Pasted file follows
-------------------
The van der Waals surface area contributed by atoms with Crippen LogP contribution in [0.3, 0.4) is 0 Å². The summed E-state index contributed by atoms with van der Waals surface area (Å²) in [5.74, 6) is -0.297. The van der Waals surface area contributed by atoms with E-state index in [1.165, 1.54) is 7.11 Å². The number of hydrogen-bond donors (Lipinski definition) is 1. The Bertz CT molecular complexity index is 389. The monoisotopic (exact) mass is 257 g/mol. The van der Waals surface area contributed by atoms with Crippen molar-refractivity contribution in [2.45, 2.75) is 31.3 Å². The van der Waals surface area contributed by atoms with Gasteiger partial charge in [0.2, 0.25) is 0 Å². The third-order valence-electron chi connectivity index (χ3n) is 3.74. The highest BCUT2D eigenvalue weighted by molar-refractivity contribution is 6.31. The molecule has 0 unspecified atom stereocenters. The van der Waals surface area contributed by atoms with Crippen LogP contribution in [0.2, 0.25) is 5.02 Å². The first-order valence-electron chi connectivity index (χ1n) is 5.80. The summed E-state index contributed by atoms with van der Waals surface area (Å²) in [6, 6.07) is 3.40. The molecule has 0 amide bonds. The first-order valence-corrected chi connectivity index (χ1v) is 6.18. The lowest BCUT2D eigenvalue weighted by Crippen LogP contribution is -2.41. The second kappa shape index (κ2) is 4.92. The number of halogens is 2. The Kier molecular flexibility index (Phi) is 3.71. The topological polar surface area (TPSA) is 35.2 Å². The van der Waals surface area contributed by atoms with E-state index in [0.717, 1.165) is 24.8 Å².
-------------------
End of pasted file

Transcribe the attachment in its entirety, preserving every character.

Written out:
The van der Waals surface area contributed by atoms with Crippen LogP contribution in [0.3, 0.4) is 0 Å². The summed E-state index contributed by atoms with van der Waals surface area (Å²) in [5.74, 6) is -0.297. The van der Waals surface area contributed by atoms with E-state index in [1.165, 1.54) is 7.11 Å². The number of hydrogen-bond donors (Lipinski definition) is 1. The Bertz CT molecular complexity index is 389. The monoisotopic (exact) mass is 257 g/mol. The van der Waals surface area contributed by atoms with Crippen molar-refractivity contribution in [2.45, 2.75) is 31.3 Å². The van der Waals surface area contributed by atoms with Gasteiger partial charge in [0.2, 0.25) is 0 Å². The third-order valence-electron chi connectivity index (χ3n) is 3.74. The highest BCUT2D eigenvalue weighted by molar-refractivity contribution is 6.31. The molecule has 0 unspecified atom stereocenters. The van der Waals surface area contributed by atoms with Crippen LogP contribution in [0.2, 0.25) is 5.02 Å². The first-order valence-electron chi connectivity index (χ1n) is 5.80. The summed E-state index contributed by atoms with van der Waals surface area (Å²) in [6, 6.07) is 3.40. The molecule has 0 amide bonds. The first-order valence-corrected chi connectivity index (χ1v) is 6.18. The lowest BCUT2D eigenvalue weighted by Crippen LogP contribution is -2.41. The second kappa shape index (κ2) is 4.92. The number of halogens is 2. The Kier molecular flexibility index (Phi) is 3.71. The topological polar surface area (TPSA) is 35.2 Å². The van der Waals surface area contributed by atoms with E-state index in [0.717, 1.165) is 24.8 Å².